Say we had a variable set as an array:
const flowers = ['Orchids', 'Tulips', 'Roses'

We can check that we declared it correctly by console logging console.log(flowers); in our console. We should get an output of (3) ['Orchids', 'Tulips', 'Roses']

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That's what we got! We can see that our variable 'flowers' is now assigned to that array, so we can use it in future codes without worry.

For more complex functions, we can implement our console.log() within the function and verify it logs to our console. Such as, if we had the following variable and event listener:
const btn = document.querySelector("#button")
btn.addEventListner("click", function() {
console.log ("I was clicked");
})

Once we invoke that function, when we click the button we should see in our console:
I was clicked

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This was important to us because it confirmed that we properly set a variable, grabbed it, and assigned an event listener to it. Now that we know the button works, we can continue on writing what we would actually like it to render to the DOM.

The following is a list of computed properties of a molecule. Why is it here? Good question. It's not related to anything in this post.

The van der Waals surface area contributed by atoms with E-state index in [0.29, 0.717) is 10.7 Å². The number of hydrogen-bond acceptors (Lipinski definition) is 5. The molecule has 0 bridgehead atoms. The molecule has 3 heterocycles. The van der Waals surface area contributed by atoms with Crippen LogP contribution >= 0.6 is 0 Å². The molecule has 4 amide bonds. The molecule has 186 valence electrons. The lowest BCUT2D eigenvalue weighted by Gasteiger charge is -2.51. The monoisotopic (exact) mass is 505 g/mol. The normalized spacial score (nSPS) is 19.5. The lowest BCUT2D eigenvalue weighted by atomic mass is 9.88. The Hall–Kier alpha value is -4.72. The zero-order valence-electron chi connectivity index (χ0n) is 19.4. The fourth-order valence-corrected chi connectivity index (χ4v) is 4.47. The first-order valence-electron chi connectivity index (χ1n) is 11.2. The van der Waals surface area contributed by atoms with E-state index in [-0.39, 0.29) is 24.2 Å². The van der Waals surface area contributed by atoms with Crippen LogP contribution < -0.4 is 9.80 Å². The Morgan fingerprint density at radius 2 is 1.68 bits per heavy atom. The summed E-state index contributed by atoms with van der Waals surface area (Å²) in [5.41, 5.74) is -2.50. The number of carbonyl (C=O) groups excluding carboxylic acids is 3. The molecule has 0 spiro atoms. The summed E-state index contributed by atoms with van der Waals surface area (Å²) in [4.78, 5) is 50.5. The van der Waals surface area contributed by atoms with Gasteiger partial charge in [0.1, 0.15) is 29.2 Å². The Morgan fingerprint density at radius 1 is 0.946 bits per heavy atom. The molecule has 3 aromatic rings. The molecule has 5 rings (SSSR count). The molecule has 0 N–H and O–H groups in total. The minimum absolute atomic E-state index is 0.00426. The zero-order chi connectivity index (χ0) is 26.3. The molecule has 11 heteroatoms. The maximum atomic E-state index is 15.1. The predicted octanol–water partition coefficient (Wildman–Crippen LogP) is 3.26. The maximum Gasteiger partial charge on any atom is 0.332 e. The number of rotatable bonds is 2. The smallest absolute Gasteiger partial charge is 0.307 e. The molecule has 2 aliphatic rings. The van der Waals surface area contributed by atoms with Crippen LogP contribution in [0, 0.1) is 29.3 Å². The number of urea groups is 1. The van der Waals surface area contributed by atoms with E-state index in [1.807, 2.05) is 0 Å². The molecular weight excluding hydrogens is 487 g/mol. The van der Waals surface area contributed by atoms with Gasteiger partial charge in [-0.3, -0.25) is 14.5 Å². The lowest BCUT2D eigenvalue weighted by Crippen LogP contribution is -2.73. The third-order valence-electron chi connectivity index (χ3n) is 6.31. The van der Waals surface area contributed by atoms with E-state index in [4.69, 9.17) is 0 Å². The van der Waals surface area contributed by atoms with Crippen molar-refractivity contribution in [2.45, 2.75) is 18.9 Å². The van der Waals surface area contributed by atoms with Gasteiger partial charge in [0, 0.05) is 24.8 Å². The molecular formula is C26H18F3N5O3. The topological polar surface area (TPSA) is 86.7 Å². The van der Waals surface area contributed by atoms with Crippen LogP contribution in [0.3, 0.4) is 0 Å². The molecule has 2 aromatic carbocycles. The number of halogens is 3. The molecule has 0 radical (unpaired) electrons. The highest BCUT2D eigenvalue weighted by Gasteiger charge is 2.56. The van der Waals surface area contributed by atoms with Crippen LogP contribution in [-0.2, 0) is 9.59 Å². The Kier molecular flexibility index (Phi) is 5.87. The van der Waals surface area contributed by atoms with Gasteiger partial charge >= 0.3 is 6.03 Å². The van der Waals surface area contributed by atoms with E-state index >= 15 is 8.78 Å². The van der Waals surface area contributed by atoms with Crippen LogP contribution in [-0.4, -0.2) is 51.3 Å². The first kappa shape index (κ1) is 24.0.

Essentially, console.log() will do just that- log what we choose in the console!

Using Debugger Keyword

The debugger keyword is...(wait for it)... "debugger;". Like console logging, debugger can be done in the browser's developer tools(under the source panel), or inputted into your line of code. The JavaScript code will run until it hits the debugger keyword, which acts like a breakpoint. Debugger allows us to pause the code, which means we also can resume the execution with the provided buttons (check out this linkfor a more descriptive walk through of how to use the buttons in developer's tools sources. Follow along in the example below to see how to implement debugger in your line of code.